Histidine kinase receptors respond to diverse signals and mediate signal transduction across the plasma membrane in all prokaryotes and certain eukaryotes. Each receptor is part of a two-component system that regulates a particular cellular process. Organisms that use trimethylamine-N-oxide (TMAO) as a terminal electron acceptor typically control their anaerobic respiration through the TMAO reductase (Tor) pathway, which the TorS histidine kinase activates when sensing TMAO in the environment. We have determined crystal structures for the periplasmic sensor domains of TorS receptors from Escherichia coli and Vibrio parahaemolyticus, as well as crystal structures of the TorT-TorSS complex from V. parahaemolyticus in the presence and absence of TMAO. TorS sensor domains have a novel fold consisting of a membrane-proximal right-handed four-helical bundle and a membrane-distal left-handed four-helical bundle whereas TorT is structurally a periplasmic binding protein. They form a 2:2 heterotetramer arranged so that the two protomers of TorSS associate along their long axis with the two protomers of TorT associating with the membrane distal domains of both TorSS protomers but make no contact with each other. Structural differences between the different bound states are subtle but the end result resembles a mix of the perpendicular rotation and the piston type displacement models. Through a series of genetic and biochemical experiments we determined the residues that bind TMAO, the importance of a flexible loop near the binding cleft of TorT, the effect of TMAO on the stability of the TorT-TorS complex, and generated a chimera composed of the NarX-TorS chimera that is sensitive to nitrate.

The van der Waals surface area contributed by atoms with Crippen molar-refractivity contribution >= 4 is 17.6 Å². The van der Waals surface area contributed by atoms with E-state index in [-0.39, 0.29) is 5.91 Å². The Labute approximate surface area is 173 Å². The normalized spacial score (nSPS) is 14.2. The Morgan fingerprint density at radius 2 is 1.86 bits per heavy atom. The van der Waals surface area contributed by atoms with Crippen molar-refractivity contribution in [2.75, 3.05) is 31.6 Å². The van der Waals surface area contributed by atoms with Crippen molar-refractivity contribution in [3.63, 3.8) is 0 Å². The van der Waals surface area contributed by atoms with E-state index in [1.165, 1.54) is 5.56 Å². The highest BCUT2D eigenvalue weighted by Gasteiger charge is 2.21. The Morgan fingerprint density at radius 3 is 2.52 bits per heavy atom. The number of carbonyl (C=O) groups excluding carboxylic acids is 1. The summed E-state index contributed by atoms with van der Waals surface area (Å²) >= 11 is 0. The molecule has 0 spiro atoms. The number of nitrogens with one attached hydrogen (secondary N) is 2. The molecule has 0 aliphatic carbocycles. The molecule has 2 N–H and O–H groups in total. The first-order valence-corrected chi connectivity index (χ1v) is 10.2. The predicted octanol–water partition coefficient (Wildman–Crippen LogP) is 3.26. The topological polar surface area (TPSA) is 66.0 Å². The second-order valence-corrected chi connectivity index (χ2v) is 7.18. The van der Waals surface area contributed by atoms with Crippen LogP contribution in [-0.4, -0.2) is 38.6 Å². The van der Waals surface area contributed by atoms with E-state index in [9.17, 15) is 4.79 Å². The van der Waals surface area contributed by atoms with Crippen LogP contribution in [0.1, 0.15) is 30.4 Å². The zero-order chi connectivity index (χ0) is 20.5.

|School Location:||United States -- New York|
|Source:||DAI-B 71/02, Dissertation Abstracts International|
|Keywords:||Histidine kinase, Trimethylamine oxide|
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